As ocean temperatures are increasing around the planet, that’s accompanied by increasing ocean acidification [caused by rising levels of carbon dioxide]. But as grass is photosynthesizing, it’s absorbing carbon dioxide, and that’s actually changing the pH of the water. It’s sort of like throwing a big Tums in these bays to help out our shellfish.
Can sea grass help address climate change?
Well, another big thing that sea grasses do is sequester carbon, and they do it at a really high rate. A sea grass meadow in the right conditions can sequester more carbon per acre than forests on land. The Virginia Institute of Marine Science, University of Virginia and TNC are working together with the state now to try to start the world’s first sea grass-based carbon credit project.
The Virginia Coast Reserve has gotten visitors from all over the world who are working on or thinking about their own sea grass restoration projects—in Europe, China, Australia and New Zealand. Why is this important?
There’s a bigger story: We’re losing sea grasses around the planet at a rate of a football field every half hour. And they’re really important. A huge proportion of the world’s largest fisheries—so many of those fish depend on sea grasses at some point in their life cycle, somewhere in the world. There are lots of island communities whose source of protein is stuff that you can wade out into the sea grass and harvest by hand. So getting sea grass restored—or at least stop losing it around the world—is a big deal.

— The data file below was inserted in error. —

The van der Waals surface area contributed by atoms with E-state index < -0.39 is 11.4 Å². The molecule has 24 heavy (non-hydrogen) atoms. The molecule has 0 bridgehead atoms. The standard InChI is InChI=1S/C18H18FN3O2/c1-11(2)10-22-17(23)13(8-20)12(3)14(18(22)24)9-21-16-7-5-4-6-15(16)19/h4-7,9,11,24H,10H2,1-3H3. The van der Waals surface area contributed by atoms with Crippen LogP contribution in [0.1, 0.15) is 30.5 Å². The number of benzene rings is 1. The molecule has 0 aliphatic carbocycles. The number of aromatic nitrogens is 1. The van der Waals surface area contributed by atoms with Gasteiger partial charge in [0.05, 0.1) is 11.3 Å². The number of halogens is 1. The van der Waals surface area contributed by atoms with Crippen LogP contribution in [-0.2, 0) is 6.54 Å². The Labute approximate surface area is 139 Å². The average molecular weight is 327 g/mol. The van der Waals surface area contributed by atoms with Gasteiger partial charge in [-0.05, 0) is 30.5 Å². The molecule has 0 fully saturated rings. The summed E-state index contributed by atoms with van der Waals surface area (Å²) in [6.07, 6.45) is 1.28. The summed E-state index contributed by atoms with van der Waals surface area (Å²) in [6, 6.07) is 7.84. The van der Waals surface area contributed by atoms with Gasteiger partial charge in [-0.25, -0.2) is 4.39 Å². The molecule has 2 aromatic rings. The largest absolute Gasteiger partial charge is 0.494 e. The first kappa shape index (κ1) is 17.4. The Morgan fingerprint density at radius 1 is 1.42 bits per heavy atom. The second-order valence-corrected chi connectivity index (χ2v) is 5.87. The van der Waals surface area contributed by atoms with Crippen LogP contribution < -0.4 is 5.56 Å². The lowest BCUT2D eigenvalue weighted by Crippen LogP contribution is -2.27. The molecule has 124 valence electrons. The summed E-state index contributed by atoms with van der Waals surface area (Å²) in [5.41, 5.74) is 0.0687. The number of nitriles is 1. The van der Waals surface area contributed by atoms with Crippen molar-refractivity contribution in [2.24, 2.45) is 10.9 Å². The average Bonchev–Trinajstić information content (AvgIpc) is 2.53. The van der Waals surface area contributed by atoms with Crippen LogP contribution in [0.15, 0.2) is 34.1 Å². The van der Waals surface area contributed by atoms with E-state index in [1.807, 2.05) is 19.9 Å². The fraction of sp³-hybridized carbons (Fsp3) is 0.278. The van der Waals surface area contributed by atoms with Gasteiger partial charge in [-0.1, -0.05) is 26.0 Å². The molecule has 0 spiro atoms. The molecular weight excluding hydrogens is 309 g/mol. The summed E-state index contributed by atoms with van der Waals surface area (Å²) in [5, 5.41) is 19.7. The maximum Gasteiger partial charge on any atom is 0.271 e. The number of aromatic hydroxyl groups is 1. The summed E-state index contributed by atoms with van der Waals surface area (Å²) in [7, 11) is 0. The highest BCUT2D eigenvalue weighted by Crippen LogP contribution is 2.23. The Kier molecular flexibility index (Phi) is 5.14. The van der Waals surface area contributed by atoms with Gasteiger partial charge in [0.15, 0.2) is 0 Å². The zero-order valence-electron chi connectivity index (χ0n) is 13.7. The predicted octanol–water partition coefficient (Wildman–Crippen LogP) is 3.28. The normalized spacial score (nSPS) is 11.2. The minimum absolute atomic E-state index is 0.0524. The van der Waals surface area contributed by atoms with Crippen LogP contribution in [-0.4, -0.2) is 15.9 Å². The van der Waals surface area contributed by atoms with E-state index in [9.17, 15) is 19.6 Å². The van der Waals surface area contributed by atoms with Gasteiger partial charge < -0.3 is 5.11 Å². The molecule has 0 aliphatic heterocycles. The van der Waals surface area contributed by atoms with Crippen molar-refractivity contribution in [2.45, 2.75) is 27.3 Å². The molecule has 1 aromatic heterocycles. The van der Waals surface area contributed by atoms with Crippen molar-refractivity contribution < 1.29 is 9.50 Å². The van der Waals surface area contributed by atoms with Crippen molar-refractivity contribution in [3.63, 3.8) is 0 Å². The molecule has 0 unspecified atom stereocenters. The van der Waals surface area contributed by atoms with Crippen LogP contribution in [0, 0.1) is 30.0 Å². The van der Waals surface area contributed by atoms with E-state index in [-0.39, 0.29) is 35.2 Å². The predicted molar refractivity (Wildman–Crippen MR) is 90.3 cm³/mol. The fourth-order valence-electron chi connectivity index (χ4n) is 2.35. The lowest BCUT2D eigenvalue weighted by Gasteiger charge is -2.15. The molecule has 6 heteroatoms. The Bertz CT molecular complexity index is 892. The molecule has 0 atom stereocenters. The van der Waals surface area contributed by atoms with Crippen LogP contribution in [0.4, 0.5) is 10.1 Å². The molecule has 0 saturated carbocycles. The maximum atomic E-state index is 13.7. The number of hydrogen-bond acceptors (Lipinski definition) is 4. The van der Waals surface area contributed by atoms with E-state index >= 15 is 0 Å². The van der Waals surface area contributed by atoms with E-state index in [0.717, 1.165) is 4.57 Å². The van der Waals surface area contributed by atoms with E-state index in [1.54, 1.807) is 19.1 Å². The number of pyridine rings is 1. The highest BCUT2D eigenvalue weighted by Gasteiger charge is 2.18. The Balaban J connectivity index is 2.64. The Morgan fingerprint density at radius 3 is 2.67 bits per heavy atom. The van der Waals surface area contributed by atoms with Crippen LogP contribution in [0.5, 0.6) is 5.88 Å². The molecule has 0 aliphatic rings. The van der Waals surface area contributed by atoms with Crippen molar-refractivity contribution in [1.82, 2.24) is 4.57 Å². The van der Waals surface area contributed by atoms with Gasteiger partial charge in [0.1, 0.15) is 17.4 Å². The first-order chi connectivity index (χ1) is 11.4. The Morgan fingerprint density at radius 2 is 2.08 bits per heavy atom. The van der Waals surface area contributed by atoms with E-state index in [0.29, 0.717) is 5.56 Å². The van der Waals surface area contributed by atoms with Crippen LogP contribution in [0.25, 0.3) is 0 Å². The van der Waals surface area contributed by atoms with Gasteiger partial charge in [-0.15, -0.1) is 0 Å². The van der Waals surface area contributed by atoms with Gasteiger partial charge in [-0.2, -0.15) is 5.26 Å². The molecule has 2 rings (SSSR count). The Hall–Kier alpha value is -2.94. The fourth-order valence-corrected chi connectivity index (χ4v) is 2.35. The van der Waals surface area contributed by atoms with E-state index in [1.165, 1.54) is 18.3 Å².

Let’s talk about oysters. Ecologically, and culturally, they’re important. But you’re also showing that oysters can do important work to protect both the bigger barrier island ecosystems and the human communities that are built there.
Figuring out how to use nature-based solutions to increase our coastal resilience has become really important for TNC. We can now design oyster reefs in a way that they help to moderate shoreline erosion.
We are blessed here on the Eastern Shore to have these big, wide, long salt marshes. And those salt marshes are really the key to protecting our coastal communities in big storm events. So instead of building an offshore breakwater, I can build an oyster reef and, right off the bat, have this surface that’s taking the punch out of waves before they hit that marsh behind it.
What keeps you up at night? What’s the biggest challenge for the future?
This system is really dynamic. When I’d go out to the islands as a kid in the summer, one of the things I was most excited to do was see how an island had changed since I was there the previous week. They change that fast. They’re moving. And that’s what they’re supposed to do: Part of what a barrier island does is it migrates.
The Conservancy has historically managed these islands hands off. This is a natural barrier island system, and the healthiest thing for the whole system is to let these islands move the way they want to move. But it looks like the increased pace of sea-level rise, and increased frequency of storms, is changing the way that these islands naturally migrate.
How fast can this system adapt to that change? And what, if any, way is the right way to step in? The best thing we can do is make sure that all the parts of the system are there. Before, we didn’t have sea grass, we didn’t have oysters. Now, we’ve got them back. What other parts of the system ought to be there, and how can we manage them as loosely as possible, to let them move where they want to move?